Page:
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Gimme Shelter: Inside ACC’s Improved Pound

Athens-Clarke County’s animal shelter is undergoing a $620,000 renovation and expansion that will provide a better life for dogs, cats and Animal Control workers and volunteers alike.

As part of the SPLOST project, approved by voters in 2010, ACC has moved its cat shelter, previously located in a dilapidated building off Buddy Christian Way near the airport, to the existing dog pound just down the street. Additional cat cages and dog kennels have been added, as well as cat interaction rooms, a food prep area, a dog-grooming room, spaces to quarantine suspected feral cats, sick animals and those that bit people, and special rooms for puppies and kittens.

“The tops [of the cages] will be open so you can actually reach over and interact with them,” says Animal Control Division Supervisor Patrick Rives. “It’s a nice temperature-controlled environment for the little guys. What it also allows us to do is free up kennel space for the bigger dogs.”

Understandably, Rives is especially excited about the new office space in the building—what he calls “the bullpen.” Previously five animal control officers had to share two computers and one phone. Now all have their own workstations with a phone and a laptop that allow them to file reports from home when they’re on call. There’s also a secure room to keep evidence from animal cruelty cases.

Outside are six additional dog kennels and several new, larger pens where potential adopters can play with dogs auditioning for their forever homes. “The dogs have a lot of room to run, so we encourage people to bring toys, throw the ball, that sort of thing,” Rives says.

Many of the improvements are already complete, and the rest could be finished as early as next month, Rives says.

One benefit of the expansion will be to reduce ACC Animal Control’s already low euthanasia rate. According to department records, just 55 out of more than 2,000 dogs that came through the shelter were euthanized in 2015. Few were put down because of lack of space; most had serious behavioral or medical problems, Rives says.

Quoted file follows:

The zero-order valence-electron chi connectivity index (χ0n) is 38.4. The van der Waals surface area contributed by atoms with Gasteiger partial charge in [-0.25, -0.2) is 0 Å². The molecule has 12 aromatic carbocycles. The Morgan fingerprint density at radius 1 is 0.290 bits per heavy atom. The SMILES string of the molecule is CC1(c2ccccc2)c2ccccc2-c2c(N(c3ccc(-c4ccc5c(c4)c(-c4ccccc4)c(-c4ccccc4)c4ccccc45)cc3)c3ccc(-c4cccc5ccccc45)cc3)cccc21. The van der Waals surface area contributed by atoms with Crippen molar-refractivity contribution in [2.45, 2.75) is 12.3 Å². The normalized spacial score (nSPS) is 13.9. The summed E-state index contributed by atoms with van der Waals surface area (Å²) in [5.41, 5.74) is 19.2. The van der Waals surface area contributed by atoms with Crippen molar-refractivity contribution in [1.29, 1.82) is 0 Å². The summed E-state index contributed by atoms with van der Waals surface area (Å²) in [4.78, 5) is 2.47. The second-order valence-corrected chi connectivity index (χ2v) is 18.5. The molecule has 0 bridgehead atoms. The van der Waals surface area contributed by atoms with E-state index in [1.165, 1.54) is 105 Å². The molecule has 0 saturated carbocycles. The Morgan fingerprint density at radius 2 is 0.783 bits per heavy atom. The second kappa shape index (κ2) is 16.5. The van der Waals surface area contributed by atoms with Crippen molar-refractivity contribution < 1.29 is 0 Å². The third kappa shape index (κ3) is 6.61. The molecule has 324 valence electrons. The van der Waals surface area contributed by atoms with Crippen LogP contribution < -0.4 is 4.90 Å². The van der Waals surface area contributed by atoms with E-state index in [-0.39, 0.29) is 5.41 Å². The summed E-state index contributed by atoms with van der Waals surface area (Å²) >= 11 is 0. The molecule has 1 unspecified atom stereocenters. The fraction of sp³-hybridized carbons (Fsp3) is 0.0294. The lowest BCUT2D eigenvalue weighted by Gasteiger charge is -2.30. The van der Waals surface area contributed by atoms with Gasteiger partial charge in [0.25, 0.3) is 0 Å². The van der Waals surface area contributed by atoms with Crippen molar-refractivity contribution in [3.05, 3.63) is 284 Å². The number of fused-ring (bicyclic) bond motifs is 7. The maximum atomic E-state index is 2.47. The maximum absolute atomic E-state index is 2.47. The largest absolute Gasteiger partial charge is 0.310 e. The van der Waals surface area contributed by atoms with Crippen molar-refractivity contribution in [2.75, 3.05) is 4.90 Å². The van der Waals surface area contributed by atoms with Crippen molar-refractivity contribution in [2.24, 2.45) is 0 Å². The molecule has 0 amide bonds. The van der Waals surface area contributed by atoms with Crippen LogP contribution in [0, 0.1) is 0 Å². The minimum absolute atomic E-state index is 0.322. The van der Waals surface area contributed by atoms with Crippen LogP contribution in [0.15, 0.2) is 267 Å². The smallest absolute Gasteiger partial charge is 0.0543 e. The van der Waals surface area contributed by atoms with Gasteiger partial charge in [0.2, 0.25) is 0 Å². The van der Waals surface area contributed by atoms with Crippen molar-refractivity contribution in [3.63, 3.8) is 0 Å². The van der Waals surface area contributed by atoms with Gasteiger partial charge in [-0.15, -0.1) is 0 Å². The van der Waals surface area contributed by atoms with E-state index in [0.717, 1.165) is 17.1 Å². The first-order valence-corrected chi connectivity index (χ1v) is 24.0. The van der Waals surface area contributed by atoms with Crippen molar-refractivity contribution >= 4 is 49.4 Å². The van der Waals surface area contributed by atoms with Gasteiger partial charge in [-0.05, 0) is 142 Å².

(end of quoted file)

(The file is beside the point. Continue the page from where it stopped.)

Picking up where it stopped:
One myth Rives is eager to dispel is that UGA students often drop off their pets or turn them loose when leaving school. Animal Control doesn’t ask people if they’re students, but anecdotally, they don’t see a lot of college-age people come in, and their numbers don’t spike at the end of semesters. “If it’s happening, it’s happening in some secret way we don’t know about,” Rives says.

County policy requires that animals be kept at the shelter for at least five days before being euthanized, but in practice some stay far longer unless the shelter becomes overcrowded, in which case rescue groups often step in. Animal Control works with any rescue group that’s licensed by the state, including Athens Canine Rescue, Pawtropolis, Circle of Friends and others. “They check [a volunteer-run website] or come by and say, ‘Make us the last chance,’” Rives says. Other partners include the Athens Area Humane Society, which provides inexpensive spaying and neutering, including on a van that travels throughout the region.

It’s not just dogs and cats that find their way to the animal shelter, though. “We’ve had goats, horses, emus, cows,” says Rives, and the shelter now includes a special pen for livestock. Recently Animal Control took in an albino red tail boa that lost its home in a fire. Its owners could not take it back, but another family adopted the snake.